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Celine Dion diagnosed with rare neurological disorder called stiff person syndrome, cancels tour

Celine Dion reveals battle with rare neurological disorder
Celine Dion reveals battle with rare neurological disorder 02:28

NEW YORK - Superstar Celine Dion has revealed a personal health battle. 

She's been diagnosed with a rare neurological disorder. It's affecting her everyday life and her singing. 

"Hello, everyone. I'm sorry it's taken me so long to reach out to you. I miss you all so much. And I can't wait to be onstage talking to you in person," Dion said in the message, which she posted on Instagram. 

Dion is one of the most popular entertainers in the world, and now she's opening up about her awful struggle.

"I want to thank you so much for your encouraging wishes of love and support on my social media. This means a lot to me," she said. 

Dion said she has to cancel her European tour scheduled for February, because of a terrifying illness."

Recently I have been diagnosed with a very rare neurological disorder called the stiff person syndrome, which affects something like one in a million people," Dion said.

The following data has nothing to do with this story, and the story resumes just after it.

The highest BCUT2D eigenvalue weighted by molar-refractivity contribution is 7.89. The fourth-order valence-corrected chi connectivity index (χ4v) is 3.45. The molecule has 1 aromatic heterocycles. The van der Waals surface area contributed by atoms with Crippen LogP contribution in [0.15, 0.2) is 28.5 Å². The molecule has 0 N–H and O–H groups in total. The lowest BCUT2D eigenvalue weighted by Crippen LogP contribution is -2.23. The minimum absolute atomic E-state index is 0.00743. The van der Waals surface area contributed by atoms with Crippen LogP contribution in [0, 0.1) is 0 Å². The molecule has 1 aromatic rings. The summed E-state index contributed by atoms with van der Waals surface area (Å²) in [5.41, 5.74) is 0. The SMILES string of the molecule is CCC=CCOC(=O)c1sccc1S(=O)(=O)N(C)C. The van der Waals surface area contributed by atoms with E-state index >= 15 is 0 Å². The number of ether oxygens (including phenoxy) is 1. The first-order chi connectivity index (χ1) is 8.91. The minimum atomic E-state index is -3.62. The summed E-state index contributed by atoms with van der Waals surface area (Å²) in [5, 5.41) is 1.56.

Stiff person syndrome is what some doctors say is muscles rebelling against the body, causing severe spasms in the body,

"These are triggered by surprise or unknown noises and stimuli stresses," said Dr. Steven Markos of JFK Johnson Rehabilitation Institute in Edison, N.J. 

Markos says the disease could be particularly challenging to an entertainer like Dion.

"Certainly on the stage, or any other time when this can happen, can be very debilitating and painful," Markos said. 

For now, Dion says she needs all her energy to get well, but looks forward to coming back.

"Take care of yourselves. Be well. I love you guys so much, and I really hope I get to see you again real soon. Thank you," she said. 

The doctors say while they have treatment for the symptoms, they don't have one to address the progressive nature of the disease itself, which gets WORSE over time. 

According to the National Institutes of Health, "people with SPS can be too disabled to walk or move, or they are afraid to leave the house because street noises, such as the sound of a horn, can trigger spasms and falls."

The NIH says treatment can "improve the symptoms of SPS, but will not cure the disorder. Most individuals with SPS have frequent falls and because they lack the normal defensive reflexes; injuries can be severe. With appropriate treatment, the symptoms are usually well controlled. "

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